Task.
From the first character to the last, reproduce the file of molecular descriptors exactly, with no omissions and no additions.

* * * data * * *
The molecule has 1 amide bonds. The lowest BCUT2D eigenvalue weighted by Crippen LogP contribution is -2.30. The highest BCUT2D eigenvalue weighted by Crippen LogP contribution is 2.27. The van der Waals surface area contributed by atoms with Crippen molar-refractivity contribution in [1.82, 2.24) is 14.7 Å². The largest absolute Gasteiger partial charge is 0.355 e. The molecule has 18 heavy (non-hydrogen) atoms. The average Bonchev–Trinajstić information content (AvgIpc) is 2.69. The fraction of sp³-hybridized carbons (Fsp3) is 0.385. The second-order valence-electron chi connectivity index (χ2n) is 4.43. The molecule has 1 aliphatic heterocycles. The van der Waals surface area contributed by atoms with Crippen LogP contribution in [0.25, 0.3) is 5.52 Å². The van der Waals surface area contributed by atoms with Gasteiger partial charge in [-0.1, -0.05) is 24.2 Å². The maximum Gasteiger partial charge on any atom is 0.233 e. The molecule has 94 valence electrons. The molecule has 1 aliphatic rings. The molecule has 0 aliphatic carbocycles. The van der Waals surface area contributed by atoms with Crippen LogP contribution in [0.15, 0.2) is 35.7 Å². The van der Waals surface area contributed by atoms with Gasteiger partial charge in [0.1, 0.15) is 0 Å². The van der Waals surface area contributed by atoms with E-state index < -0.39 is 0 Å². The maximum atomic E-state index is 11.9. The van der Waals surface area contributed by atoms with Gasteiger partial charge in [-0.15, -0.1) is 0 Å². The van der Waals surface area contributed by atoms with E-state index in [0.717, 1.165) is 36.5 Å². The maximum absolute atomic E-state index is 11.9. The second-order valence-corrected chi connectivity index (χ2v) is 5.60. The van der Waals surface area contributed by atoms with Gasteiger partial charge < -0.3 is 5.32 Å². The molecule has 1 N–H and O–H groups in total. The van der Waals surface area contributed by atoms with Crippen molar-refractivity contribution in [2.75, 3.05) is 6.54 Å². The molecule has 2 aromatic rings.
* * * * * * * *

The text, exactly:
The molecule has 1 amide bonds. The lowest BCUT2D eigenvalue weighted by Crippen LogP contribution is -2.30. The highest BCUT2D eigenvalue weighted by Crippen LogP contribution is 2.27. The van der Waals surface area contributed by atoms with Crippen molar-refractivity contribution in [1.82, 2.24) is 14.7 Å². The largest absolute Gasteiger partial charge is 0.355 e. The molecule has 18 heavy (non-hydrogen) atoms. The average Bonchev–Trinajstić information content (AvgIpc) is 2.69. The fraction of sp³-hybridized carbons (Fsp3) is 0.385. The second-order valence-electron chi connectivity index (χ2n) is 4.43. The molecule has 1 aliphatic heterocycles. The van der Waals surface area contributed by atoms with Crippen LogP contribution in [0.25, 0.3) is 5.52 Å². The van der Waals surface area contributed by atoms with Gasteiger partial charge in [-0.1, -0.05) is 24.2 Å². The maximum Gasteiger partial charge on any atom is 0.233 e. The molecule has 94 valence electrons. The molecule has 1 aliphatic rings. The molecule has 0 aliphatic carbocycles. The van der Waals surface area contributed by atoms with Crippen LogP contribution in [0.15, 0.2) is 35.7 Å². The van der Waals surface area contributed by atoms with Gasteiger partial charge in [0.1, 0.15) is 0 Å². The van der Waals surface area contributed by atoms with E-state index < -0.39 is 0 Å². The maximum atomic E-state index is 11.9. The van der Waals surface area contributed by atoms with Gasteiger partial charge in [-0.15, -0.1) is 0 Å². The van der Waals surface area contributed by atoms with E-state index in [0.717, 1.165) is 36.5 Å². The maximum absolute atomic E-state index is 11.9. The second-order valence-corrected chi connectivity index (χ2v) is 5.60. The van der Waals surface area contributed by atoms with Gasteiger partial charge < -0.3 is 5.32 Å². The molecule has 1 N–H and O–H groups in total. The van der Waals surface area contributed by atoms with Crippen molar-refractivity contribution in [2.75, 3.05) is 6.54 Å². The molecule has 2 aromatic rings.